Continuity and Change in Contemporary Europe focuses on the dramatic events in Eastern and Western Europe over recent years, events which have not produced the `golden age' which many people expected when the Berlin Wall came down. In fact, Europe in the 1990s is, the authors argue, in many ways a more uncertain place than it was before 1989. This is not due simply to recent events themselves, but also to longer term historical problems. Hence the book traces the complex interplay of past continuities and present day changes in an increasingly unified Europe by looking at national experiences and at the broader international and institutional context.
The authors cover the status quo in the aftermath of the last war, economic and social growth and attempts at European integration; the new developments of the 1980s with the surge in Western European integration, glasnost and perestroika, and the revolutions in Eastern Europe; and giving special attention to the problems of the 1990s, in the European Union, inside the states of Europe, and in security and international affairs.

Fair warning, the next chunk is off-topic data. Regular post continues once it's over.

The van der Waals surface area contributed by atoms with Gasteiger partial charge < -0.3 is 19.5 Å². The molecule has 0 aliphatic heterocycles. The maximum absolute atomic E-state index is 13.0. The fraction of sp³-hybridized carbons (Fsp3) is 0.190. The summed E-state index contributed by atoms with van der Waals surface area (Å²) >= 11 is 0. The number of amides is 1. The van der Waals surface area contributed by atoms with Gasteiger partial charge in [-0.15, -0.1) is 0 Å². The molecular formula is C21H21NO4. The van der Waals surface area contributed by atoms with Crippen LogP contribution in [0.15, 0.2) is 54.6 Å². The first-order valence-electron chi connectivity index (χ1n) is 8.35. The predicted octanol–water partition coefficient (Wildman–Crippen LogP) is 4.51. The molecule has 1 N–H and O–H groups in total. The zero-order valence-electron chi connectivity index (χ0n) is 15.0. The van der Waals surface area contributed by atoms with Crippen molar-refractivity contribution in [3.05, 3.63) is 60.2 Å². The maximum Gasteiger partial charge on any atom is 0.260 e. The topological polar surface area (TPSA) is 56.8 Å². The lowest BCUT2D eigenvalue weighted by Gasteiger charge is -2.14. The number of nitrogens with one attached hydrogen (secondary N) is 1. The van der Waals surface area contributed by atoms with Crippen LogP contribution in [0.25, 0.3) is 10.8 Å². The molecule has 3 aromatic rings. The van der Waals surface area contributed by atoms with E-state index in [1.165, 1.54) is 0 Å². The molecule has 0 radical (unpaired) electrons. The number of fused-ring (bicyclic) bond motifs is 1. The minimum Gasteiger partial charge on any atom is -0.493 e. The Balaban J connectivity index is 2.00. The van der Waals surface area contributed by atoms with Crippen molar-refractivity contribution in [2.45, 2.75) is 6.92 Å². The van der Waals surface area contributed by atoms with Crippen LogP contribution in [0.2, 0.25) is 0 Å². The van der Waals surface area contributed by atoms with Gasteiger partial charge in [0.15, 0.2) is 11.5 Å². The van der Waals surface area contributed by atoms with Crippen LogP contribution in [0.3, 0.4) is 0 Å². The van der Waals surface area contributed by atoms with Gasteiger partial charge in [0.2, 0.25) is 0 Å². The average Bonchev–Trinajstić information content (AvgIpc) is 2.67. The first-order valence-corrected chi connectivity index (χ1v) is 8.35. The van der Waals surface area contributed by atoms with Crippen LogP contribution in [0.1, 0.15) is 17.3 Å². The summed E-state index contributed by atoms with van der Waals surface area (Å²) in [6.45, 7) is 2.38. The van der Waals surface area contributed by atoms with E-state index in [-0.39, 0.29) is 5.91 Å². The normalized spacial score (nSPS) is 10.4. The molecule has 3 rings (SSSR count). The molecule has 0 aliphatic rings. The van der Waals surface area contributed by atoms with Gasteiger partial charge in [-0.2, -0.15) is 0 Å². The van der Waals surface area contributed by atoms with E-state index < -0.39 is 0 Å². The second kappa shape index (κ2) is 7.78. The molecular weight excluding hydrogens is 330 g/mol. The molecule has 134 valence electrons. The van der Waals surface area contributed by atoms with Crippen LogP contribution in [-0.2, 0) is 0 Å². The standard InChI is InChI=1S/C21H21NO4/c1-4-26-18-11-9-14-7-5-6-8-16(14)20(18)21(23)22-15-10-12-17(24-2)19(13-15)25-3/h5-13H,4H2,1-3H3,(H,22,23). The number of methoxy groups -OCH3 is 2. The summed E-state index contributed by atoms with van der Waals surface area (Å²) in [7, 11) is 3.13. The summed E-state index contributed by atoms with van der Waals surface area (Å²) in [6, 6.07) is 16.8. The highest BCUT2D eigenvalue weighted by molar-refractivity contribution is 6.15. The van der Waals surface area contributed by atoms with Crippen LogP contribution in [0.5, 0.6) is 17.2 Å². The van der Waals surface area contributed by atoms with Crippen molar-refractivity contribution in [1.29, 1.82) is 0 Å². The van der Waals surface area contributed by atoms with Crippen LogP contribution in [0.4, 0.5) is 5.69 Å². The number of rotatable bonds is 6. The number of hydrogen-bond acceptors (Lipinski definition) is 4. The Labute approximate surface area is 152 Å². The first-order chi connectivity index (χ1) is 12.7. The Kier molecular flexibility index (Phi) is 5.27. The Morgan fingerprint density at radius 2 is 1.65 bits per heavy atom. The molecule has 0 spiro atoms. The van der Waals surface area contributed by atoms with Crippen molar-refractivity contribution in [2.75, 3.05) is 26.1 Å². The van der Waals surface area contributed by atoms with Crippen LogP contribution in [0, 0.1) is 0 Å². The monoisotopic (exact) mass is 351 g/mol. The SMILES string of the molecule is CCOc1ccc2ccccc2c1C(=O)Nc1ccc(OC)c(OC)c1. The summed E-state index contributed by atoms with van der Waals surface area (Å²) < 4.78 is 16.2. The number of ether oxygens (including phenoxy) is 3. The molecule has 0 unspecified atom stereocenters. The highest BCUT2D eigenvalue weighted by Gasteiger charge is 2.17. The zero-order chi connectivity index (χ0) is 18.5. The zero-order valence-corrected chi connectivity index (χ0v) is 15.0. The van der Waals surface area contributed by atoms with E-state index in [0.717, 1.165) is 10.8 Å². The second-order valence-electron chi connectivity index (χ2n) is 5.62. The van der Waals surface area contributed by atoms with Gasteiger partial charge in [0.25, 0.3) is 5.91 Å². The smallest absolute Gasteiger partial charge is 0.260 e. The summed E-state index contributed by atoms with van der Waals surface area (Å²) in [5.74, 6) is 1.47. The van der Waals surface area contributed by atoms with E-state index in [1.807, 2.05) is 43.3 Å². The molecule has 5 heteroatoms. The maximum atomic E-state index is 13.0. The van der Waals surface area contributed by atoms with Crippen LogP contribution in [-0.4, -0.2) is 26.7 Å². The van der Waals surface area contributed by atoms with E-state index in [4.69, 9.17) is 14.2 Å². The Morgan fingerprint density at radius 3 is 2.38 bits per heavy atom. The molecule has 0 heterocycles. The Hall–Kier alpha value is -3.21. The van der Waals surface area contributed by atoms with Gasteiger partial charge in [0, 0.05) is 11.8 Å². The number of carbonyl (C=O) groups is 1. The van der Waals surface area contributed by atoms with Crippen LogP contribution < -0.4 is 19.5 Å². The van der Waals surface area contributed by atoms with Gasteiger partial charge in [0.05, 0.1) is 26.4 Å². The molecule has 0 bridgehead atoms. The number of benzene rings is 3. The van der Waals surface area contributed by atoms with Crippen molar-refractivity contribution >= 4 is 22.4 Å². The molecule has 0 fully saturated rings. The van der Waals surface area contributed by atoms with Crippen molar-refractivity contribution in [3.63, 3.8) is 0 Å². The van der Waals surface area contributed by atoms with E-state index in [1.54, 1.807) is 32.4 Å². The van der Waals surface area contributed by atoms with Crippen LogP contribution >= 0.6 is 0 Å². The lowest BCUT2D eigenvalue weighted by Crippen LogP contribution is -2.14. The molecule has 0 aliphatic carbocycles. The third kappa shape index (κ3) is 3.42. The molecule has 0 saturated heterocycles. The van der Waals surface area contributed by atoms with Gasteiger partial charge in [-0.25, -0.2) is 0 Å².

Undergraduates will find Continuity and Change in Contemporary Europe especially helpful since it deals not just with history, but current affairs, the emerging challenges with which Europe is increasingly faced, and ways to understand them.
Clive H. Church, Formerly Emeritus Professor of European Studies, Centre for Swiss Politics, University of Kent, Canterbury, UK and Gisela Hendriks, Lecturer in European Studies, University of Kent, Canterbury, UK
Contents: Introduction Part I: The Post War Background Part II: New Directions in the 1980s Part III: The Challenges of the 1990s Conclusions: A Guide to Further Reading Index